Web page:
• # Cross Platform Test Driven Development Environment Using CMake (Part 5)

General and Gameplay Programming

• Posted By Guest
With the release of CMake 2.8.11, some new features have been made available which greatly simplify certain areas of work compared to the prior articles. The primary feature of note is what the CMake documentation calls 'target usage requirements'. In general, CMake now maintains a hierarchy of information about targets, what is needed to not only link them but to also use them from other targets. Previously much of the information required to use a target had to be manually maintained and exported in variables, which was the focus of the prior 4 articles. With the new abilities, I have no problem throwing all that prior work out the door and hopefully once you get through reading this, you won't either. The simplifications to using CMake is impressive and will greatly speed up work with CMake in the future, hopefully this short article will be useful in applying the new feature. Parts 1 2 3 4 5

## New Command Details

Both of the new commands have some details which were ignored for the simple example. For instance, when defining the compile definitions, what are the "PUBLIC" and "PRIVATE" attributes about? There are actually three attributes which the two new commands support, the missing one being "INTERFACE". The concepts are quite easy to grasp in terms of some simple usage examples. Core provides inclusion of GFlags and GLog as part of its job. Unfortunately GFlags and GLog need some special definitions (primarily for Windows) in order to both compile and be used by others correctly. For this purpose, the attribute "PUBLIC" is used to specify the definitions for GFlags and GLog. The public attribute specifies that the definitions exist both when the target itself is being compiled and also when a user of the target is being compiled. The other definition being supplied "BUILDING_CORE" is another Windows-only requirement used only by Core when it is being compiled. It is marked as "PRIVATE" such that it is only defined while Core itself is compiling and any user of the target will not receive the definition. The final unused attribute "INTERFACE" is the opposite of "PRIVATE" in that anything defined after that attribute is not defined while the target is built, it is only defined for users of the target. The same behavior of the definition attributes is used for the include directories. So, for instance, if Core wrapped GFlags instead of exposing it, the include directory for GFlags could be marked "PRIVATE" such that it is only used while compiling Core. Any user of Core that tried to directly include "gflags.h" would have to do the inclusion themselves since it would not be inherited from Core. There are also additional attributes which can be applied to the link libraries but those are mostly special cases which will be ignored. The only real notable attribute is "LINK_PRIVATE" for static libraries which are being placed in shared libraries. Otherwise, the default public linkage is usually appropriate.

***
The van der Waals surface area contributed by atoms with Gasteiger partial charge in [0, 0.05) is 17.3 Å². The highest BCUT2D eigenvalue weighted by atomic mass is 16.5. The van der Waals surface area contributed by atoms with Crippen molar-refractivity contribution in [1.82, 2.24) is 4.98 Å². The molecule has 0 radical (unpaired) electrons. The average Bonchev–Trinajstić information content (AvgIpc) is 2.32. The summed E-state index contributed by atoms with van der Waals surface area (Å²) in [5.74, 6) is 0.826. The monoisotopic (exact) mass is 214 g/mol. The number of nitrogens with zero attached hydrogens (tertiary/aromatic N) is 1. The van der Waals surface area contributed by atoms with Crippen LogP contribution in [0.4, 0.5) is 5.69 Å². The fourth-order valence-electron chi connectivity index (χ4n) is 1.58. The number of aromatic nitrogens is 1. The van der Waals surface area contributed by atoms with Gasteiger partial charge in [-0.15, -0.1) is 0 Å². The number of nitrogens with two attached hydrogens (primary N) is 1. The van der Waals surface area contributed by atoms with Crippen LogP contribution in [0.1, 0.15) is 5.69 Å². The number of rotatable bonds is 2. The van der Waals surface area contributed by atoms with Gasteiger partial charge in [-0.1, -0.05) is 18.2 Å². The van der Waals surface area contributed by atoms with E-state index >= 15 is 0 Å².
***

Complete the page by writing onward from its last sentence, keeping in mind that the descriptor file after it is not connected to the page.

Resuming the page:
## Conclusion

The new CMake release is a welcome simplification to maintaining larger modular projects. The simplification and removal of manual information tracking reduces the verbosity of list files and removes considerable chance for errors. It should be hoped that many projects which use CMake will not hesitate in transitioning to the target usage requirements system and hopefully, if needed, this article will prove useful in making the transition. For the individual user targeting cross platform work, the new release provides even less likelihood of having to deal with difficult to track build problems.

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## User Feedback

Another great article. If you can add some links to the previous articles, that would be even better.

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Oops, was meaning to do that when I moved it from Scrivener, seems I forgotted...  Will fix

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These latest cmake features are really great and simplify things a lot.

If anyone's interested, I've created a very simple folder structure with relevant CMakeLists.txt files and sample code that implements most of what's discussed in this series.

Just a note: I mainly work on OSX so this is a bit biased towards clang/libc++

You can check it out at https://github.com/abigagli/CMakeEnvironment

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